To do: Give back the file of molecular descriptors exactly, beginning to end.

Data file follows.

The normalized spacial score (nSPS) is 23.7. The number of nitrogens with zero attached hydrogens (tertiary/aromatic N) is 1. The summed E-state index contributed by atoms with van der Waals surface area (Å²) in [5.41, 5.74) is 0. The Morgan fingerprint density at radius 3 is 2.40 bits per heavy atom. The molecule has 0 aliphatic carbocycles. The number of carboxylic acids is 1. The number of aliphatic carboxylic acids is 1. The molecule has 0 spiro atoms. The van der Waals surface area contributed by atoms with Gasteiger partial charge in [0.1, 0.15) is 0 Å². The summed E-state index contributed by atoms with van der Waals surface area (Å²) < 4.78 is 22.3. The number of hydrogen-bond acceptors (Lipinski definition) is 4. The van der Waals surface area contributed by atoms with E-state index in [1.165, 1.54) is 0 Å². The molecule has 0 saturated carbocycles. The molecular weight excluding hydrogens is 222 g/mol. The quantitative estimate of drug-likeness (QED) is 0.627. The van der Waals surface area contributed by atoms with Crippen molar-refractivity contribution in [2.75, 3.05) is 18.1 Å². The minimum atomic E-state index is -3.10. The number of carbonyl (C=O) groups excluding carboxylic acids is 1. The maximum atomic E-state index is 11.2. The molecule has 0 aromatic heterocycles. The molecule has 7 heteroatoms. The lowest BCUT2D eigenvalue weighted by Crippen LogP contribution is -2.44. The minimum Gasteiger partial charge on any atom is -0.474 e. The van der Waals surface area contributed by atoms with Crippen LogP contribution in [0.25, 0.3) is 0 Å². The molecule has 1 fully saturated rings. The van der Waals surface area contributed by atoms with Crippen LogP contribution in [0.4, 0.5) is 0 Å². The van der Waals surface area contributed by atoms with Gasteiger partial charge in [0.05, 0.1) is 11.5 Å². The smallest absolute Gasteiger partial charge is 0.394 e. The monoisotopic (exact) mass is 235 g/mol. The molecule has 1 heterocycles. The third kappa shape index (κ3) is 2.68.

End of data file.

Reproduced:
The normalized spacial score (nSPS) is 23.7. The number of nitrogens with zero attached hydrogens (tertiary/aromatic N) is 1. The summed E-state index contributed by atoms with van der Waals surface area (Å²) in [5.41, 5.74) is 0. The Morgan fingerprint density at radius 3 is 2.40 bits per heavy atom. The molecule has 0 aliphatic carbocycles. The number of carboxylic acids is 1. The number of aliphatic carboxylic acids is 1. The molecule has 0 spiro atoms. The van der Waals surface area contributed by atoms with Gasteiger partial charge in [0.1, 0.15) is 0 Å². The summed E-state index contributed by atoms with van der Waals surface area (Å²) < 4.78 is 22.3. The number of hydrogen-bond acceptors (Lipinski definition) is 4. The van der Waals surface area contributed by atoms with E-state index in [1.165, 1.54) is 0 Å². The molecule has 0 saturated carbocycles. The molecular weight excluding hydrogens is 222 g/mol. The quantitative estimate of drug-likeness (QED) is 0.627. The van der Waals surface area contributed by atoms with Crippen molar-refractivity contribution in [2.75, 3.05) is 18.1 Å². The minimum atomic E-state index is -3.10. The number of carbonyl (C=O) groups excluding carboxylic acids is 1. The maximum atomic E-state index is 11.2. The molecule has 0 aromatic heterocycles. The molecule has 7 heteroatoms. The lowest BCUT2D eigenvalue weighted by Crippen LogP contribution is -2.44. The minimum Gasteiger partial charge on any atom is -0.474 e. The van der Waals surface area contributed by atoms with Crippen LogP contribution in [0.25, 0.3) is 0 Å². The molecule has 1 fully saturated rings. The van der Waals surface area contributed by atoms with Crippen LogP contribution in [0.4, 0.5) is 0 Å². The van der Waals surface area contributed by atoms with Gasteiger partial charge in [0.05, 0.1) is 11.5 Å². The smallest absolute Gasteiger partial charge is 0.394 e. The monoisotopic (exact) mass is 235 g/mol. The molecule has 1 heterocycles. The third kappa shape index (κ3) is 2.68.